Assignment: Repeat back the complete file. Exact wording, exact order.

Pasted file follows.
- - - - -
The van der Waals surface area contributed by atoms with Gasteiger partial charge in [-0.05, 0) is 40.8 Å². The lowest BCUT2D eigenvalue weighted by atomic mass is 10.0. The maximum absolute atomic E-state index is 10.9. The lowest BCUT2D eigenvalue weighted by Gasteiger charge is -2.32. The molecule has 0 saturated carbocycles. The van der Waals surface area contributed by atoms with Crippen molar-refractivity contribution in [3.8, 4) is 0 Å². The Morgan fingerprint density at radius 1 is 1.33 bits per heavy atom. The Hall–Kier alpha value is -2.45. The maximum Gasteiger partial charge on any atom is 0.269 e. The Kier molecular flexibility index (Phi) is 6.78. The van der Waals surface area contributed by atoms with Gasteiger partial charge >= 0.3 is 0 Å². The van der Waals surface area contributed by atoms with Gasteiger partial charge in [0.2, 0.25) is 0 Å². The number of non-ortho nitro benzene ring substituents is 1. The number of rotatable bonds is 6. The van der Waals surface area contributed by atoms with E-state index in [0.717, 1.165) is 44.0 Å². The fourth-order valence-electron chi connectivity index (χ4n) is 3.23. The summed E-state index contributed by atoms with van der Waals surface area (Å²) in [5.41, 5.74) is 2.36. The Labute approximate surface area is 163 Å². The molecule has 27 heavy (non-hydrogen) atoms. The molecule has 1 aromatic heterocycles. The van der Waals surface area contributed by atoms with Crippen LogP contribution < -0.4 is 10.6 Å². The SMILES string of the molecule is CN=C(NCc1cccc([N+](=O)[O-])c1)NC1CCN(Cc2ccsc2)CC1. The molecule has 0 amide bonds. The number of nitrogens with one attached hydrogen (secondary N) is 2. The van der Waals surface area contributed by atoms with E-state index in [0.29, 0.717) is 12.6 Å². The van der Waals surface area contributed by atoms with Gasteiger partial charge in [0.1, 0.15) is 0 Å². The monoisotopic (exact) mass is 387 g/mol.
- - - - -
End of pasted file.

The van der Waals surface area contributed by atoms with Gasteiger partial charge in [-0.05, 0) is 40.8 Å². The lowest BCUT2D eigenvalue weighted by atomic mass is 10.0. The maximum absolute atomic E-state index is 10.9. The lowest BCUT2D eigenvalue weighted by Gasteiger charge is -2.32. The molecule has 0 saturated carbocycles. The van der Waals surface area contributed by atoms with Crippen molar-refractivity contribution in [3.8, 4) is 0 Å². The Morgan fingerprint density at radius 1 is 1.33 bits per heavy atom. The Hall–Kier alpha value is -2.45. The maximum Gasteiger partial charge on any atom is 0.269 e. The Kier molecular flexibility index (Phi) is 6.78. The van der Waals surface area contributed by atoms with Gasteiger partial charge >= 0.3 is 0 Å². The van der Waals surface area contributed by atoms with Gasteiger partial charge in [0.2, 0.25) is 0 Å². The number of non-ortho nitro benzene ring substituents is 1. The number of rotatable bonds is 6. The van der Waals surface area contributed by atoms with E-state index in [0.717, 1.165) is 44.0 Å². The fourth-order valence-electron chi connectivity index (χ4n) is 3.23. The summed E-state index contributed by atoms with van der Waals surface area (Å²) in [5.41, 5.74) is 2.36. The Labute approximate surface area is 163 Å². The molecule has 27 heavy (non-hydrogen) atoms. The molecule has 1 aromatic heterocycles. The van der Waals surface area contributed by atoms with Crippen LogP contribution < -0.4 is 10.6 Å². The SMILES string of the molecule is CN=C(NCc1cccc([N+](=O)[O-])c1)NC1CCN(Cc2ccsc2)CC1. The molecule has 0 amide bonds. The number of nitrogens with one attached hydrogen (secondary N) is 2. The van der Waals surface area contributed by atoms with E-state index in [0.29, 0.717) is 12.6 Å². The van der Waals surface area contributed by atoms with Gasteiger partial charge in [0.1, 0.15) is 0 Å². The monoisotopic (exact) mass is 387 g/mol.